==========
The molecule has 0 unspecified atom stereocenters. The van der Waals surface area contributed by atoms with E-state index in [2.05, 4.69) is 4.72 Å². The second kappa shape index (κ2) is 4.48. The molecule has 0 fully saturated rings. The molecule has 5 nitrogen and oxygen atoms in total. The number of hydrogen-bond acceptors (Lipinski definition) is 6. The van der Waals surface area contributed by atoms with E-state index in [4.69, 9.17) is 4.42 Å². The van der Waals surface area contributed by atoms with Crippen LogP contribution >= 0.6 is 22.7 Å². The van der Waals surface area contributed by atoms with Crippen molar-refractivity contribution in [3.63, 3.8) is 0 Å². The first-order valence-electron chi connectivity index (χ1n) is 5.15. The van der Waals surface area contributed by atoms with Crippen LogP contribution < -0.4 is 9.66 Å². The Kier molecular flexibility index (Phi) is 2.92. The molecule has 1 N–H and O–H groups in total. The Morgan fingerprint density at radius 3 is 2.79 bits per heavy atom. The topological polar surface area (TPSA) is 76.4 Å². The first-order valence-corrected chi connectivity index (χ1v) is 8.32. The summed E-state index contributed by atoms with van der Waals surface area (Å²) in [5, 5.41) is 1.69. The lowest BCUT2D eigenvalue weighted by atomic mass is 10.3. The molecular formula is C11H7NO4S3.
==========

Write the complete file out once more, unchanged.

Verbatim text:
The molecule has 0 unspecified atom stereocenters. The van der Waals surface area contributed by atoms with E-state index in [2.05, 4.69) is 4.72 Å². The second kappa shape index (κ2) is 4.48. The molecule has 0 fully saturated rings. The molecule has 5 nitrogen and oxygen atoms in total. The number of hydrogen-bond acceptors (Lipinski definition) is 6. The van der Waals surface area contributed by atoms with E-state index in [4.69, 9.17) is 4.42 Å². The van der Waals surface area contributed by atoms with Crippen LogP contribution >= 0.6 is 22.7 Å². The van der Waals surface area contributed by atoms with Crippen molar-refractivity contribution in [3.63, 3.8) is 0 Å². The first-order valence-electron chi connectivity index (χ1n) is 5.15. The van der Waals surface area contributed by atoms with Crippen LogP contribution < -0.4 is 9.66 Å². The Kier molecular flexibility index (Phi) is 2.92. The molecule has 1 N–H and O–H groups in total. The Morgan fingerprint density at radius 3 is 2.79 bits per heavy atom. The topological polar surface area (TPSA) is 76.4 Å². The first-order valence-corrected chi connectivity index (χ1v) is 8.32. The summed E-state index contributed by atoms with van der Waals surface area (Å²) in [5, 5.41) is 1.69. The lowest BCUT2D eigenvalue weighted by atomic mass is 10.3. The molecular formula is C11H7NO4S3.